For a start, the strategy paper defining this programme is remarkably well written. It has seven key components, such as: Increasing the number of people who use digital services; Broadening the range of those tendering to supply digital services including more small and medium sized enterprises (SMEs); Removing unnecessary legislative barriers; Basing service decisions on accurate and timely management information; and Improving the way that the government makes policy and communicates with people.
Eleven 'Principles' like: Developing digital capability throughout the civil service;
Redesigning transactional services to meet a new digital by default service standard; and, increasing the number of people who use digital services. These principles provide an important foundation on which to translate policy and intention in this area.
It also sets out a very real, practical checklist of fourteen specific 'Actions' that central government initially (and local government in time) will follow to bring the Digital By Default strategy to life.
What's more, in the past year, the GDS has managed to convince Cabinet ministers to put Digital By Default at the heart of public service provision in their departments. This means that digital services that are so straightforward and convenient that all those who can use them will choose to do so, whilst those who can’t are not excluded. The GDS estimates that this strategy of moving services offline to digital channels will save the UK taxpayer between £1.7 - £1.8 billion a year and plans to move 650 transactional services that the government provides to online mode.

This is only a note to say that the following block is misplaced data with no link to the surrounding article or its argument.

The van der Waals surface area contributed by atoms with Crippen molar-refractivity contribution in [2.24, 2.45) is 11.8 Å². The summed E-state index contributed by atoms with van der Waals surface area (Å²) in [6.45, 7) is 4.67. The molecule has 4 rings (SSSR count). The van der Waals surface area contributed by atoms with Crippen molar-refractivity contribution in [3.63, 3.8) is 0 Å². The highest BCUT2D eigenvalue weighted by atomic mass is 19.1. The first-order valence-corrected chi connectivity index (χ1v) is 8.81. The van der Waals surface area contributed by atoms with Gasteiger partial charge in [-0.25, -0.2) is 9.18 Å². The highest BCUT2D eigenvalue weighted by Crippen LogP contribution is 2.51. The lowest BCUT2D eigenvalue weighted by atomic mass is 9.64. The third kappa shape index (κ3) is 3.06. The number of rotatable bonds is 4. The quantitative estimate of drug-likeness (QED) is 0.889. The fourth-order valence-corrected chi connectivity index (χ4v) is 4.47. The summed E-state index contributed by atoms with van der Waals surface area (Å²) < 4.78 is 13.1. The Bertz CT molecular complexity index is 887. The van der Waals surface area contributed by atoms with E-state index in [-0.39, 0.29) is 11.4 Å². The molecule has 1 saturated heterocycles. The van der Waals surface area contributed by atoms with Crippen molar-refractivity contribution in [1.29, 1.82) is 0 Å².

On an almost daily basis, the GDS publishes blog updates on how it is doing in meeting the principles and actions outlined in the DbD strategy paper. This in of itself is a startling departure to the ways that government has worked in the past. More significantly perhaps is that these updates are written by people close to ground in implementing the tactical measures that bring DbD to life across government. It is noticeable that the images that accompany these blog posts are mainly of younger people fully engaged in the process of rolling out DbD, dressed more informally that you might expect from historic dealings that more experienced people might have had when they interacted with representatives of the Civil Service. What comes across is a 'collegiate atmosphere' where everyone's view is listened to, if they take the trouble to coherently think about how they can add value to the success of DbD.
Arguably, the 'DbD Service Standard' will be the component that has the greatest impact on transforming Britain. Just like the formation of a 'modern' and dedicated cadre of 'professional administrators' dedicated to public service, widespread implementation of the DbD Service Standard will have a massive effect on everything that the government does. To have set out the strategy, principles for implementation, tactical plan and already have had some serious success in rolling out DbD must be recognised as a big achievement for the GDS in its first year or so.
DbD Areas For Improvement
However, the true impact of DbD is yet to be felt at both the front line of public service delivery and also in making improvements in the way that government makes policy and communicates with people. To be successful here the GDS needs to alter its approach in two areas and speed up its plans to remove 'legislative barriers' that restrict DbD helping policymakers deploy even more effective online public sector services.